Supporting New Parents at Work: An Employers Guide to Maternal and Paternal Mental Health

When an employee returns from maternity or paternity leave, it can be a huge relief for the team. Productivity and workloads can return to normal, and it can be good simply to have a vital team member back on the job.

The new parent’s feelings might, on the other hand, be a bit more complicated. While they may be excited to get back to work and collaborate with colleagues, they also may feel anxious about leaving their baby or about the demands of a new schedule and their ability to juggle new responsibilities. Consider taking a few extra steps to invest in their return as an employee, but also to connect to this person who is experiencing a significant transition in their lives.

As we look ahead to Maternal Mental Health Awareness Week starting on May 5, it’s a good time to take inventory of policies and practices your operation has in place to welcome new parents back to work.


Postpartum mental health

Postpartum depression and anxiety are the leading complications of childbirth and impact 1 in 5 birthing parents. For some, it is manageable, and they can return to work without difficulties. Others may need to consider treatment, including medication or therapy. The more support they receive, the less work is a stressor for them. Make sure new parents are aware of the health care benefits that they can draw on at this time.


Communicate toward the end of maternity leave

It can be helpful to check in toward the end of maternity leave to discuss the schedule, availability, and expectations on both sides. Feel free to share updates around the office, while saving the more detailed, potentially stress-inducing facts for the actual return.


Allow for flexibility

With an added responsibility, many parents might have to change how employment looks now. For example, they might be less available for travel or might have to shift their hours to accommodate for childcare. When possible, allow accommodations and find a compromise. Simply asking what would make certain tasks possible or easier can result in an option that works for both parties.


Show understanding and support

New little ones in childcare can be exposed to whatever bug is going around each week. A new parent might utilize more PTO, and with less notice, than they once did due to a sick child at home. When possible, allow for flexible deadlines or flexible hours if there is a pressing project on the calendar. Resist the urge to ask them to work while home with a sick baby. When any one of us is sick, sleep doesn’t come easily. This is even worse for a little one, meaning your employee is likely running on very little sleep. Giving them the day to care for their newborn without any barriers will result in less burn out when they are able to return to work.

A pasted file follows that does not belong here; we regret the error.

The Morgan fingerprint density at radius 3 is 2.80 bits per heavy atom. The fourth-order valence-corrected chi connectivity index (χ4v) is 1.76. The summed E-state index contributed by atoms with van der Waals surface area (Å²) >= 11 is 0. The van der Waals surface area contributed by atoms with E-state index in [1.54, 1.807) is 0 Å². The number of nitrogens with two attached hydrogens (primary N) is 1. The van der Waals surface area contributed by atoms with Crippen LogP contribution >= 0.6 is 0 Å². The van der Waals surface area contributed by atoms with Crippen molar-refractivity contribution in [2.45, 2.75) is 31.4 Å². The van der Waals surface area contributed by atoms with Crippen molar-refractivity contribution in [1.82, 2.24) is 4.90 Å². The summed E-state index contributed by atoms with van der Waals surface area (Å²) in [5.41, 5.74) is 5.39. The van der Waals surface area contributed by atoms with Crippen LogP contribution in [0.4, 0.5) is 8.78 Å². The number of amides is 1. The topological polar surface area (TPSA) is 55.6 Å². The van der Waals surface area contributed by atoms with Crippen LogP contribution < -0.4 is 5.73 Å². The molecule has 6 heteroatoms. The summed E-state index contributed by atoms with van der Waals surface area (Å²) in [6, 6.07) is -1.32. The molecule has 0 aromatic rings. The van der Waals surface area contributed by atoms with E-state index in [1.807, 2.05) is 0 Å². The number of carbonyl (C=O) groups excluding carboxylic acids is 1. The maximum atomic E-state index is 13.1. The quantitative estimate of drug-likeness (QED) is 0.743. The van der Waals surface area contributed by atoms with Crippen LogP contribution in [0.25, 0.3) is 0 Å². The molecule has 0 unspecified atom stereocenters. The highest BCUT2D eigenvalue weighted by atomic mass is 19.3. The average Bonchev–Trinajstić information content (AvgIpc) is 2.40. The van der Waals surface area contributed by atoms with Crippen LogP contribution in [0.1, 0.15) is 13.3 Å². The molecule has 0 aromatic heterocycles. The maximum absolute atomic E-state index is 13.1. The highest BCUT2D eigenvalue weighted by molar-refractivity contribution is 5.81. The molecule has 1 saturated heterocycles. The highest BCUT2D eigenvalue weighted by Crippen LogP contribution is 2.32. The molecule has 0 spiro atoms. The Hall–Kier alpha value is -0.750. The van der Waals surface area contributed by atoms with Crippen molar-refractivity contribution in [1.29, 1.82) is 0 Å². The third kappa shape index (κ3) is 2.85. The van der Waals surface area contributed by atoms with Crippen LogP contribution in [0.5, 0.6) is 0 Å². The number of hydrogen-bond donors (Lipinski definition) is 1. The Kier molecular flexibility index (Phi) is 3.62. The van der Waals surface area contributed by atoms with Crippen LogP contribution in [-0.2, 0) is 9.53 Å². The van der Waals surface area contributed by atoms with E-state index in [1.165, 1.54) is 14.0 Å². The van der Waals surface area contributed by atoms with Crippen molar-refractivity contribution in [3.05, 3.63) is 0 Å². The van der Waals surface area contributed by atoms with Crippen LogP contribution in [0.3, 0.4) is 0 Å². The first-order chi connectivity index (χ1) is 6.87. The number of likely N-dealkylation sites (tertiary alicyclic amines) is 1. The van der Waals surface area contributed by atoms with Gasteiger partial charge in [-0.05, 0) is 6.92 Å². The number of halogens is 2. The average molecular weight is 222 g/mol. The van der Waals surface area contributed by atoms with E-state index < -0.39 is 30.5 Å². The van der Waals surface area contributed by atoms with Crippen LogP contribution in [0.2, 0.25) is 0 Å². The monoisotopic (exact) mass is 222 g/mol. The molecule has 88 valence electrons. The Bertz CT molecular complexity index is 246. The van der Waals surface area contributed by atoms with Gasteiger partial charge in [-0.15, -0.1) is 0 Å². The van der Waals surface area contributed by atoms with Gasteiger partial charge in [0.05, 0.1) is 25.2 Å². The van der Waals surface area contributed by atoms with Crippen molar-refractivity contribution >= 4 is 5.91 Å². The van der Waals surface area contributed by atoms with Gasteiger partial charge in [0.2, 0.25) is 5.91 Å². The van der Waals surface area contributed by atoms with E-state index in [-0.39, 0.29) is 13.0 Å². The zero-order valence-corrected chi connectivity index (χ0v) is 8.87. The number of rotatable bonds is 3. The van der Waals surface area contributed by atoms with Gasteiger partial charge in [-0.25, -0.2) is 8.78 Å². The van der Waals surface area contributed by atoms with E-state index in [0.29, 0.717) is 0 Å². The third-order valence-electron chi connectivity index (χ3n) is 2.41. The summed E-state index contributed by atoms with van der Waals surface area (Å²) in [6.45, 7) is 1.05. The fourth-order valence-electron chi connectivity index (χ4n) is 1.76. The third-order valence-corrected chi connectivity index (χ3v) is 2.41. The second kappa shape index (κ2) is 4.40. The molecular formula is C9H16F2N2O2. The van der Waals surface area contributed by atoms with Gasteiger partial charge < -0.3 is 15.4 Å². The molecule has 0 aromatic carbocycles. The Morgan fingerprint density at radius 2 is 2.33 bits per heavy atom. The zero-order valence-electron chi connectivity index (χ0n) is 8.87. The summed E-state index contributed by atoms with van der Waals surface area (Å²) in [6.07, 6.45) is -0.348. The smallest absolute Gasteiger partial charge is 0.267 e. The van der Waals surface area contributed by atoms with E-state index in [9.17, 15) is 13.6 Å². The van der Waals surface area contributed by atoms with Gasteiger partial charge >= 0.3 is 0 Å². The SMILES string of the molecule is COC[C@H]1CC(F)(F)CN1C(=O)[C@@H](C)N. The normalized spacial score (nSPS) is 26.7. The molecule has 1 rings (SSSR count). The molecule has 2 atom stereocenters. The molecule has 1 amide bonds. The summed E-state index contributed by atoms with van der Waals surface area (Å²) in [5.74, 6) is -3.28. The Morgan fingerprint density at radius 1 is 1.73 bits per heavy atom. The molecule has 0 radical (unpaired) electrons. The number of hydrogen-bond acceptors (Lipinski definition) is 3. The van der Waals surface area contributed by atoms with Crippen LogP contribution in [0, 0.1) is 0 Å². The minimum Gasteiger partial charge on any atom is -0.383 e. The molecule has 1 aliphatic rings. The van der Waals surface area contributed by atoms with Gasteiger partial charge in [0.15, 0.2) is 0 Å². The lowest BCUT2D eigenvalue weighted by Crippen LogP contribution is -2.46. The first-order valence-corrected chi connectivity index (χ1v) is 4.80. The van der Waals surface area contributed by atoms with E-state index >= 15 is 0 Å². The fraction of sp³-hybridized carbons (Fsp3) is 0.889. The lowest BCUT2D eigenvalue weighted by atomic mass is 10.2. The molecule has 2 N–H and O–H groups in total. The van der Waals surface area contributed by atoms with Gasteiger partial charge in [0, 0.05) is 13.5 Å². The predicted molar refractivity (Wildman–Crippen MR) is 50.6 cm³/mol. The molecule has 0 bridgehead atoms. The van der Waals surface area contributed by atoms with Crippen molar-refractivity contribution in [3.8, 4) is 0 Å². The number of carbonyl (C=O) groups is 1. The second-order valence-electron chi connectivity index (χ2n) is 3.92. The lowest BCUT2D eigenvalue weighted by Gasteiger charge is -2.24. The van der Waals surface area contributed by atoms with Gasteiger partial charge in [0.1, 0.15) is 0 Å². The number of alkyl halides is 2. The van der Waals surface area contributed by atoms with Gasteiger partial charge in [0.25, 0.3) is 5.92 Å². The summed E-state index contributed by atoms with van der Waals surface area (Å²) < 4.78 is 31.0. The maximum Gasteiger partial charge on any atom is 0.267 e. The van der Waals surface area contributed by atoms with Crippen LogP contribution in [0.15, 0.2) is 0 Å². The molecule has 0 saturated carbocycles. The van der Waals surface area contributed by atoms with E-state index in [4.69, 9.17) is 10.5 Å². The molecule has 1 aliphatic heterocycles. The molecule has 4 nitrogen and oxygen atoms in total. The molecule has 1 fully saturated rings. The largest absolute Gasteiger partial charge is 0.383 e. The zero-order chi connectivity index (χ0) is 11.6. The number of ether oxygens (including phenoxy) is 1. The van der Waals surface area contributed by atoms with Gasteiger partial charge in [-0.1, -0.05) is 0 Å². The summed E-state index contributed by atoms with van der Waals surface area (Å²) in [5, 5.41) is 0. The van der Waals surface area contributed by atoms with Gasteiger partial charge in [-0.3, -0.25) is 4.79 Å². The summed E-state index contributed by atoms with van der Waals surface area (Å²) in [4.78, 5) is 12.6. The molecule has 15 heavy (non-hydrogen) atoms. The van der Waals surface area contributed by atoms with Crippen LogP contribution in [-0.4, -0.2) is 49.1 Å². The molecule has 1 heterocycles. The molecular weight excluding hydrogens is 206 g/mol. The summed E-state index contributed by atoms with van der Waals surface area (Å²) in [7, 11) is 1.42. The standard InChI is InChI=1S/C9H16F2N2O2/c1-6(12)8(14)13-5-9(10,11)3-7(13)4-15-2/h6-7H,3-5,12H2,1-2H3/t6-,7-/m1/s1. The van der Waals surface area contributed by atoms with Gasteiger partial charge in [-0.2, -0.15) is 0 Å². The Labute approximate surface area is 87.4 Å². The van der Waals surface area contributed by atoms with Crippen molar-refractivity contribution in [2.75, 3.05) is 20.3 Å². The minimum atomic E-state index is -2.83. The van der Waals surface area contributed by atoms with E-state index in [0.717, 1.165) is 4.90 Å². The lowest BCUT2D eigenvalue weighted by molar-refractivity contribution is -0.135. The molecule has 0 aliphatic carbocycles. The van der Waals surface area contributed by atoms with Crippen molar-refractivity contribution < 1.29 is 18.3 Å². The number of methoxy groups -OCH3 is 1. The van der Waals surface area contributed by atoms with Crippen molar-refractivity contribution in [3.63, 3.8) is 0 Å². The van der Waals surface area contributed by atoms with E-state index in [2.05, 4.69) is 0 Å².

If a new parent chooses to breastfeed their child, they will require flexibility in their schedules. If their newborn isn’t taking a bottle, they may need to leave the office or schedule breaks to nurse their baby. If they are pumping, its important to have a private space to do this in the office. Most moms appreciate a space that is private, behind a closed door, with a comfortable chair and an outlet. Additionally, respect the presence of pumped breastmilk in the staff lounge refrigerator.



Encourage your employees to set work/home balances and respect them when they stick to them. Being home for dinner every night might be a new priority. Or maybe they will need reminders that it is okay to head home and leave a project, email, or phone call for tomorrow. If what they are asking is impeding their abilities to complete job duties, it is important to address this transparently and sensitively.


Paternity/Family Leave

Most often we focus on moms returning to work, but we should also consider what new dads or partners are experiencing. Research shows that 10% of partners experience postpartum depression or anxiety, indicating they need considerations just as much as the birthing person.

Typically, partners return to work within a week or two after the baby is born. At this phase, the family unit is still finding a rhythm, and consistent routines are not yet established. Two weeks into postpartum, the birthing parent is healing from delivery and heavily relying on a partner to carry much of the load. Additionally, babies are up three to four times a night in this early phase.


Encourage utilization of EAP benefits, if needed

Pine Rest offers one of only six programs for new mothers in the nation. The Pine Rest Mother and Baby Program is a partial day program for moms during pregnancy and up to three years postpartum. Additionally, Pine Rest is equipped with a team of clinicians specially trained in perinatal mood and anxiety disorders offering individual therapy virtually and in-person at clinics across West Michigan. Programs and services like this can be a lifeline during this incredibly important chapter in new parents’ lives.

Learn more about Pine Rest’s services for Perinatal Mood & Anxiety Disorders online at


Photo credit: SDI Productions


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